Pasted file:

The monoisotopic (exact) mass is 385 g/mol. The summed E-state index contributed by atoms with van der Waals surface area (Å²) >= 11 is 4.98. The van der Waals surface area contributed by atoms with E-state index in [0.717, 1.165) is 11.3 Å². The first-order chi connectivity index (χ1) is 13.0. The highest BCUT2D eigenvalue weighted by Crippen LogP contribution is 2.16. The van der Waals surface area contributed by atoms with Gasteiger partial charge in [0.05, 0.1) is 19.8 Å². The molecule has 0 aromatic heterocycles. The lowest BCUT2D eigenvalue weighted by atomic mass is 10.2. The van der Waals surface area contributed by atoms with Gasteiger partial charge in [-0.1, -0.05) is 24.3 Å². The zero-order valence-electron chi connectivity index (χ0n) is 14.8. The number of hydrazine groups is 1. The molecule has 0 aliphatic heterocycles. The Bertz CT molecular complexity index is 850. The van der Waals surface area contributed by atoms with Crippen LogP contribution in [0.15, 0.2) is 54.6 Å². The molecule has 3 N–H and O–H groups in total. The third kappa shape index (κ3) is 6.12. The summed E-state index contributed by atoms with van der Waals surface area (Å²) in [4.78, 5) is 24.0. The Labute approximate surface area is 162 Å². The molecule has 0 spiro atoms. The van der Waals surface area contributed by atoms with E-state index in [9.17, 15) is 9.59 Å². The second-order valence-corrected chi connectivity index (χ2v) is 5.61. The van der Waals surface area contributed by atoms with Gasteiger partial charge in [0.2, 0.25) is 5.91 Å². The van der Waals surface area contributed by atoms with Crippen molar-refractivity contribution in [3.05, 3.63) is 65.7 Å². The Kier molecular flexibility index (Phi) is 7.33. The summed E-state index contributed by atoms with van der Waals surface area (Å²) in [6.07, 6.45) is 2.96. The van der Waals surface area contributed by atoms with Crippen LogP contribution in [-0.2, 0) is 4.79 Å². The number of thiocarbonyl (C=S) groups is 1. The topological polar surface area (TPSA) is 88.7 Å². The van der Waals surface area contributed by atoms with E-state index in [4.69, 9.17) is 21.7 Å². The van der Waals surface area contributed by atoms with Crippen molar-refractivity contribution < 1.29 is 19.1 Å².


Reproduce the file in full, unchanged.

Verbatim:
The monoisotopic (exact) mass is 385 g/mol. The summed E-state index contributed by atoms with van der Waals surface area (Å²) >= 11 is 4.98. The van der Waals surface area contributed by atoms with E-state index in [0.717, 1.165) is 11.3 Å². The first-order chi connectivity index (χ1) is 13.0. The highest BCUT2D eigenvalue weighted by Crippen LogP contribution is 2.16. The van der Waals surface area contributed by atoms with Gasteiger partial charge in [0.05, 0.1) is 19.8 Å². The molecule has 0 aromatic heterocycles. The lowest BCUT2D eigenvalue weighted by atomic mass is 10.2. The van der Waals surface area contributed by atoms with Gasteiger partial charge in [-0.1, -0.05) is 24.3 Å². The zero-order valence-electron chi connectivity index (χ0n) is 14.8. The number of hydrazine groups is 1. The molecule has 0 aliphatic heterocycles. The Bertz CT molecular complexity index is 850. The van der Waals surface area contributed by atoms with Crippen LogP contribution in [0.15, 0.2) is 54.6 Å². The molecule has 3 N–H and O–H groups in total. The third kappa shape index (κ3) is 6.12. The summed E-state index contributed by atoms with van der Waals surface area (Å²) in [4.78, 5) is 24.0. The Labute approximate surface area is 162 Å². The molecule has 0 spiro atoms. The van der Waals surface area contributed by atoms with E-state index in [9.17, 15) is 9.59 Å². The second-order valence-corrected chi connectivity index (χ2v) is 5.61. The van der Waals surface area contributed by atoms with Gasteiger partial charge in [0.2, 0.25) is 5.91 Å². The van der Waals surface area contributed by atoms with Crippen molar-refractivity contribution in [3.05, 3.63) is 65.7 Å². The Kier molecular flexibility index (Phi) is 7.33. The summed E-state index contributed by atoms with van der Waals surface area (Å²) in [6.07, 6.45) is 2.96. The van der Waals surface area contributed by atoms with Crippen LogP contribution in [-0.2, 0) is 4.79 Å². The number of thiocarbonyl (C=S) groups is 1. The topological polar surface area (TPSA) is 88.7 Å². The van der Waals surface area contributed by atoms with E-state index in [4.69, 9.17) is 21.7 Å². The van der Waals surface area contributed by atoms with Crippen molar-refractivity contribution < 1.29 is 19.1 Å².